Indiana Senate Committee Advances Unacceptable, Exclusionary BillBy Adam Polaski • January 27, 2016 • 10:52 pm
Today Indiana lawmakers spoke for hours about LGBT discrimination – beginning the day with three deeply flawed bills. In the morning, a Senate committee essentially defeated one bill that had become known as a “Super RFRA,” but in a later hearing – even after hours of testimony from clergy, business leaders and everyday Hoosiers in support of comprehensive non-discrimination – the Indiana Senate Rules Committee moved Senate Bill 344 to the entire Senate. The third bill, S.B. 100, also did not advance.
Senate Bill 344 contains several extremely problematic exemptions and omissions – most notably, the absence of any protections for transgender Hoosiers.
The committee adopted several disturbing amendments to S.B. 344, including one that would exempt adoption agencies from providing services for LGBT individuals, another that would allow adult shelters, food kitchens and hospitals to turn away vulnerable LGBT Hoosiers if one of the organization’s primary purposes is to offer religious centered programs, and exclusions for organizations with state contracts.
Matt McTighe, Executive Director of Freedom for All Americans, said today:
“Senate Bill 344 must be amended to ensure all Hoosiers, including transgender Hoosiers, are protected from discrimination. It is completely unacceptable in its current form. We will continue working alongside the business community and folks from all walks of life to amend the bill and prove that Indiana is open and welcoming to all.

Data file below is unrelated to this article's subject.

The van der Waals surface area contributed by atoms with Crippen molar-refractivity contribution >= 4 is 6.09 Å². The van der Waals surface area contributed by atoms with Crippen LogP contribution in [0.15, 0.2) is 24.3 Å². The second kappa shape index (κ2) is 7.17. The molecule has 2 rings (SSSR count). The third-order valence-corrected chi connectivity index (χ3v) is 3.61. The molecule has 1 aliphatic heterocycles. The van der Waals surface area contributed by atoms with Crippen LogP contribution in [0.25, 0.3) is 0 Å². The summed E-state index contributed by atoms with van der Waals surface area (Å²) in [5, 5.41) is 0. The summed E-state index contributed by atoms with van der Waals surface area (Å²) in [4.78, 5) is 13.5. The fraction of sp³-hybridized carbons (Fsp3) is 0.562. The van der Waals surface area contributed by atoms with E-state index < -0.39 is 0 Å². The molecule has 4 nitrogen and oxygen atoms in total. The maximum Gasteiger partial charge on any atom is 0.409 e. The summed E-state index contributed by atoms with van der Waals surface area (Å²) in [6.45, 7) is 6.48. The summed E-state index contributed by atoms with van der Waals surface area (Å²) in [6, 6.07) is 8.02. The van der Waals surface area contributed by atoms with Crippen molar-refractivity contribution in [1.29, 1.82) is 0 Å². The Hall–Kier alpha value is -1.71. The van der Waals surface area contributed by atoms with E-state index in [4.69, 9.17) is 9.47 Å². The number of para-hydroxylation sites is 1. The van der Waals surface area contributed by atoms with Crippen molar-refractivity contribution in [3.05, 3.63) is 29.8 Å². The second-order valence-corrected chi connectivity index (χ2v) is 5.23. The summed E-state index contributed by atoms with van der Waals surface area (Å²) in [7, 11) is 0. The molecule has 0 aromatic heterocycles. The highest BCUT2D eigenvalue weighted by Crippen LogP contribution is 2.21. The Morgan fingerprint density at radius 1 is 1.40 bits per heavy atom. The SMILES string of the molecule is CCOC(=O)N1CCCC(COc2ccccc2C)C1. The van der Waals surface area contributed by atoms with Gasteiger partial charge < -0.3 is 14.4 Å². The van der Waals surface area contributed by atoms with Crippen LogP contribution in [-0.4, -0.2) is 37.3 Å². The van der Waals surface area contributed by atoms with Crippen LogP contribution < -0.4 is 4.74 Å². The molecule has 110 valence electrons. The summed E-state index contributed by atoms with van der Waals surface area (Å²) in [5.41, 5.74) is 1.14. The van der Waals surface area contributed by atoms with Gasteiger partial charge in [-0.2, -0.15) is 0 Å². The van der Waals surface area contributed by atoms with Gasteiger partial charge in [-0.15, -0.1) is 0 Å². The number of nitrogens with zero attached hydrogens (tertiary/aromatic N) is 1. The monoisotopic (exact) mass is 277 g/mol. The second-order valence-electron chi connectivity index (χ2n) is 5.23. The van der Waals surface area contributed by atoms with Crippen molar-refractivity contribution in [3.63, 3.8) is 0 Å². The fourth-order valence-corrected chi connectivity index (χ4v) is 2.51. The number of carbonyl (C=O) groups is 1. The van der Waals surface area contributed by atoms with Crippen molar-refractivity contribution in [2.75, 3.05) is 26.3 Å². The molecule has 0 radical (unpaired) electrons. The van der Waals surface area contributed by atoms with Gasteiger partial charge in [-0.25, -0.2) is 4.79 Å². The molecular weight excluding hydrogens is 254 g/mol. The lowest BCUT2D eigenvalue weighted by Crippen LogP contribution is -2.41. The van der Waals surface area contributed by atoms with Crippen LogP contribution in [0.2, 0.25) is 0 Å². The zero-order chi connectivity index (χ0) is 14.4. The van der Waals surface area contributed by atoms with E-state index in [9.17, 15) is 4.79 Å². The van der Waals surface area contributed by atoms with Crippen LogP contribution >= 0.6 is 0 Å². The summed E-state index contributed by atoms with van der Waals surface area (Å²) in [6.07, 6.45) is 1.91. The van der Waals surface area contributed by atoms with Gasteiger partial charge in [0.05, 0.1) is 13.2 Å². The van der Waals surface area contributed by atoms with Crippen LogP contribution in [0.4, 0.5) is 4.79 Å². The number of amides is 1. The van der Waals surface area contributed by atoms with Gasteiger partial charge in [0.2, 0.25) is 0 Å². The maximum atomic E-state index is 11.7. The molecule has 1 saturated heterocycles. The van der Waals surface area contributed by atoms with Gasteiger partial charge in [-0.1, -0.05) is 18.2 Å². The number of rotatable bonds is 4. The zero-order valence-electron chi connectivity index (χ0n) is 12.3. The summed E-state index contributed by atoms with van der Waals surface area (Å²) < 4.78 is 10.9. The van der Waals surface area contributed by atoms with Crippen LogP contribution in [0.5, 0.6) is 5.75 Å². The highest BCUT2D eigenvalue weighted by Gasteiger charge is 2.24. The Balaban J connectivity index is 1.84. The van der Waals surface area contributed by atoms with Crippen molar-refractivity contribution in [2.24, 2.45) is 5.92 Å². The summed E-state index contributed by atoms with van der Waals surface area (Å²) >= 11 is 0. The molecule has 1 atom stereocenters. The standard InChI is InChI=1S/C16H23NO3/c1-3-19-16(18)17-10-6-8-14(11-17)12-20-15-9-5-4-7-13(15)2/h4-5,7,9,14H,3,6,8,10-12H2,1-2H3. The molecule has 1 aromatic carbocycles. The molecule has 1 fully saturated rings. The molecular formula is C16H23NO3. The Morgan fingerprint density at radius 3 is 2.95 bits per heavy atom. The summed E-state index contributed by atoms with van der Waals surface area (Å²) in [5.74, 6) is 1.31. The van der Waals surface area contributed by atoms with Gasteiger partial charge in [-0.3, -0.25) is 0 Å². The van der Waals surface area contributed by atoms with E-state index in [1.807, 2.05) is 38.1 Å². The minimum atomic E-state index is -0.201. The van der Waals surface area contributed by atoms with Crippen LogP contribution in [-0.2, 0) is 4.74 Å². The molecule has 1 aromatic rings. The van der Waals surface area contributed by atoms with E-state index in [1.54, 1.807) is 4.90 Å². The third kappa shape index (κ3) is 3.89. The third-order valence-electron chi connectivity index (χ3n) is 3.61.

Indiana has a long way to go before it’s truly open and welcoming to all. Until everyone is protected from discrimination, including LGBT Hoosiers, the state’s reputation will continue to suffer.”
Freedom for All Americans is proud to be working on the ground and alongside our state partners at two coalitions of which we are leading partners, Freedom Indiana and Indiana Competes.
Campaign Manager for Chris Paulsen of Freedom Indiana said today:
Lawmakers still aren’t listening. Tonight, they took a bad bill and made it worse for LGBT people in our state who have to live each day in fear that they could be fired, denied housing or turned away from a public place for who they are.
And Peter Hanscom, campaign manager of Indiana Competes, a coalition of businesses from across the state who support LGBT non-discrimination protections, added:
“The Hoosier business community has said from the beginning that Indiana must be a place that welcomes all, not most. We respect the legislative process and will continue to work with the General Assembly, but we will not support a final bill that does not provide for equal rights for the entire LGBT community.